Saturday, February 7, 2009


I am one of those interesting people that really likes sauerkraut. I wasn't raised eating it (pretty sure my mom HATES the stuff), but I have developed quite a taste for it. Whether it's on sausage sandwiches or over pork loin, I'm a fan. I have a recipe for sauerkraut that Hubby and I make whenever we're going to make kielbasa sandwiches. It's a pretty good recipe, but it's not good for "putting up" and using at a later date. It's cooked at a high temperature and that makes the 'kraut limp and slightly discolored. I've always wanted to make sauerkraut the old fashioned way and can it, but I didn't have a pressure canner. Until now!!!

What's the old fashioned way? I'm so glad you asked!!! The old fashioned way to "cook" sauerkraut is not to cook it at all. You basically salt some cabbage with some spices and then let it ferment in it's own juices for 3-4 weeks. It's not cooked, it's not refrigerated, but it is the authentic way to prepare sauerkraut. In the good old days, folks had big, ceramic crocks that they made their kraut in. I was very excited at Christmas to receive just such a crock from my mother-in-law (she'd kept it in a closet for years), but it turns out it's cracked. :-( I ended up going to Target today and bought a lovely 2 gallon glass jug to make my yummies in.
So, here is "Sauerkraut Making 101" for anyone who is interested...
Slice 5 lbs of cabbage into dime-width slivers
Mix thoroughly with 3 Tablespoons pickling salt (you have to use pickling salt cuz normal salt has iodine in it and that stops fermentation)
I also mixed in about 1 Tablespoon caraway seeds and 1.5 Tablespoons mustard seeds, but that's just because I like "spicy" kraut.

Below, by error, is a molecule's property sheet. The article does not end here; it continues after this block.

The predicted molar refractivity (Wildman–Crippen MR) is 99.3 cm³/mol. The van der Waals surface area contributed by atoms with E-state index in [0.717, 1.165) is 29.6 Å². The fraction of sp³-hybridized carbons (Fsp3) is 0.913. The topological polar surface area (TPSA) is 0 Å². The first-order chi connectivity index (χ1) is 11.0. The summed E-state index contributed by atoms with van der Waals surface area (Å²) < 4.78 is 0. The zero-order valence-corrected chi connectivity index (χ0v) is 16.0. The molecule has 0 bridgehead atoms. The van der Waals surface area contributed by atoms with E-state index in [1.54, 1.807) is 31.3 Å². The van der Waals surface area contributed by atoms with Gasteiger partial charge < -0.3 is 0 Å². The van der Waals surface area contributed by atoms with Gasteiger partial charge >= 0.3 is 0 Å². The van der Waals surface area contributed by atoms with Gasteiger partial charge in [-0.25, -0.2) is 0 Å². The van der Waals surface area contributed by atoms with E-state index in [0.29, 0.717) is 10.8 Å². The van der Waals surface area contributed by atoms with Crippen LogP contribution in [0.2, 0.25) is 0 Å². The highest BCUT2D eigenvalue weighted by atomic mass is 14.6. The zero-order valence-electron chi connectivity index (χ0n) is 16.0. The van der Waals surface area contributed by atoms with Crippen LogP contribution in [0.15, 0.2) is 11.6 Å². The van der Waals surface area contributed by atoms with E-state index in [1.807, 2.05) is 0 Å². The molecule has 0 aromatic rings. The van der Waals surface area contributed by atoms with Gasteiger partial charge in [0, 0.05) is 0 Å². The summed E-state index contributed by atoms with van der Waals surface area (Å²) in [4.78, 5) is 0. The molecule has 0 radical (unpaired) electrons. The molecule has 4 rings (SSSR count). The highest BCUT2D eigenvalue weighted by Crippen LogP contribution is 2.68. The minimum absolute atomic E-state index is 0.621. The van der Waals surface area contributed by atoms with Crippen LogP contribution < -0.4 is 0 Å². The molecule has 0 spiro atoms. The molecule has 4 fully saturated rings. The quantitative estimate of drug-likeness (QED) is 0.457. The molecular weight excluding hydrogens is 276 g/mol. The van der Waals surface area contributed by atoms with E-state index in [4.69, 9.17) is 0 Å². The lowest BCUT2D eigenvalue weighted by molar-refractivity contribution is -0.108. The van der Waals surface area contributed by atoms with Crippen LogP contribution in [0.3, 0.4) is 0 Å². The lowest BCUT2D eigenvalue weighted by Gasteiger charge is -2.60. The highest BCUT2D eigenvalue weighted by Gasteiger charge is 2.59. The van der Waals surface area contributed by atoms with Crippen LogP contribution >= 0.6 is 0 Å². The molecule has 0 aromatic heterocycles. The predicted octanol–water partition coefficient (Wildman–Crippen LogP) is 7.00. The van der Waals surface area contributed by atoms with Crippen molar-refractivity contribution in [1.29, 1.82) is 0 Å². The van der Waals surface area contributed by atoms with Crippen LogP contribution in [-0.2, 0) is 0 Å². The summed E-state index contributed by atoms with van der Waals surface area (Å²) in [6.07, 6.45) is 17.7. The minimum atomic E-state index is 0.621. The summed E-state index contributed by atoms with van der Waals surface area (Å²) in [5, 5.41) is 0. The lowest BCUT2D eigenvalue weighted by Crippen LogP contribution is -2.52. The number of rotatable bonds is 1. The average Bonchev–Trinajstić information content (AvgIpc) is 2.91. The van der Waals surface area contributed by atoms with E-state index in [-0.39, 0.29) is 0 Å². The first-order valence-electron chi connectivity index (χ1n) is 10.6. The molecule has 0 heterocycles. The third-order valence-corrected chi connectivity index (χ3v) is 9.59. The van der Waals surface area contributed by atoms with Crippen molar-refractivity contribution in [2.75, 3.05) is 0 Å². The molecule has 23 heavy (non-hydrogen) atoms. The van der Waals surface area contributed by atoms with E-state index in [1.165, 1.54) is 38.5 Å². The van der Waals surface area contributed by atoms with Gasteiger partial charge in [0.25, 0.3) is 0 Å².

Pack the mixture tightly (and we're talking, use some elbow grease and the palms of your CLEANED hands to squish the cabbage down) into your crock and let sit about an hour. The salt starts to draw moisture out of the cabbage making a natural brine in which to ferment. If the brine doesn't come up over the cabbage, mix 1.5 Tablespoons of pickling salt in 1 quart water and cover the cabbage. Fill a gallon size ziplock bag with 2 quarts of brined water using the same recipe as above and use that as a weight to keep the fermenting cabbage below the water line in the crock.
Keep the crock of fermenting cabbage in a cool (70-75 F) place for 3-4 weeks, then can and process in the pressure canner at 10lbs for 10 mins.
Since our fermentation vessel is just a clear glass jar, and light can discolor the sauerkraut as it ferments, we've currently got our cabbage fermenting in a big box in our study. ;-)
Wish us luck with the 'kraut and I'll let you know in a month or so how it's doing.

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